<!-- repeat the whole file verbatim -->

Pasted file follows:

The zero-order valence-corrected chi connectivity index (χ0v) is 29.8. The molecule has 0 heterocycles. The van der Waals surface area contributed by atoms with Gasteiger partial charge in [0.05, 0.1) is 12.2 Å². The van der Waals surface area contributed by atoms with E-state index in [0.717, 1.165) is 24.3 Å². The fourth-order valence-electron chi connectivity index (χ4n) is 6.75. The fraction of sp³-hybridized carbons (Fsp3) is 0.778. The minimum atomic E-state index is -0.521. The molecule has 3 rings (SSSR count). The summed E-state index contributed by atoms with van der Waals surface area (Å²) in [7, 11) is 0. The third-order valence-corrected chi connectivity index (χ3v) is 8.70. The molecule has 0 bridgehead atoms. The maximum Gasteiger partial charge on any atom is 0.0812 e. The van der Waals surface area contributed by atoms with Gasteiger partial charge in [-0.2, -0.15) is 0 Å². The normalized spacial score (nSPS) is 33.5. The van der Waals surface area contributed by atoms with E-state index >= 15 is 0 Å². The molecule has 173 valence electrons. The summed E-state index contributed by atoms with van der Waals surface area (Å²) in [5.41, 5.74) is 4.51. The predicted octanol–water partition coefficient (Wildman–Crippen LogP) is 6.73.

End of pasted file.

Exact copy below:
The zero-order valence-corrected chi connectivity index (χ0v) is 29.8. The molecule has 0 heterocycles. The van der Waals surface area contributed by atoms with Gasteiger partial charge in [0.05, 0.1) is 12.2 Å². The van der Waals surface area contributed by atoms with E-state index in [0.717, 1.165) is 24.3 Å². The fourth-order valence-electron chi connectivity index (χ4n) is 6.75. The fraction of sp³-hybridized carbons (Fsp3) is 0.778. The minimum atomic E-state index is -0.521. The molecule has 3 rings (SSSR count). The summed E-state index contributed by atoms with van der Waals surface area (Å²) in [7, 11) is 0. The third-order valence-corrected chi connectivity index (χ3v) is 8.70. The molecule has 0 bridgehead atoms. The maximum Gasteiger partial charge on any atom is 0.0812 e. The van der Waals surface area contributed by atoms with Gasteiger partial charge in [-0.2, -0.15) is 0 Å². The normalized spacial score (nSPS) is 33.5. The van der Waals surface area contributed by atoms with E-state index >= 15 is 0 Å². The molecule has 173 valence electrons. The summed E-state index contributed by atoms with van der Waals surface area (Å²) in [5.41, 5.74) is 4.51. The predicted octanol–water partition coefficient (Wildman–Crippen LogP) is 6.73.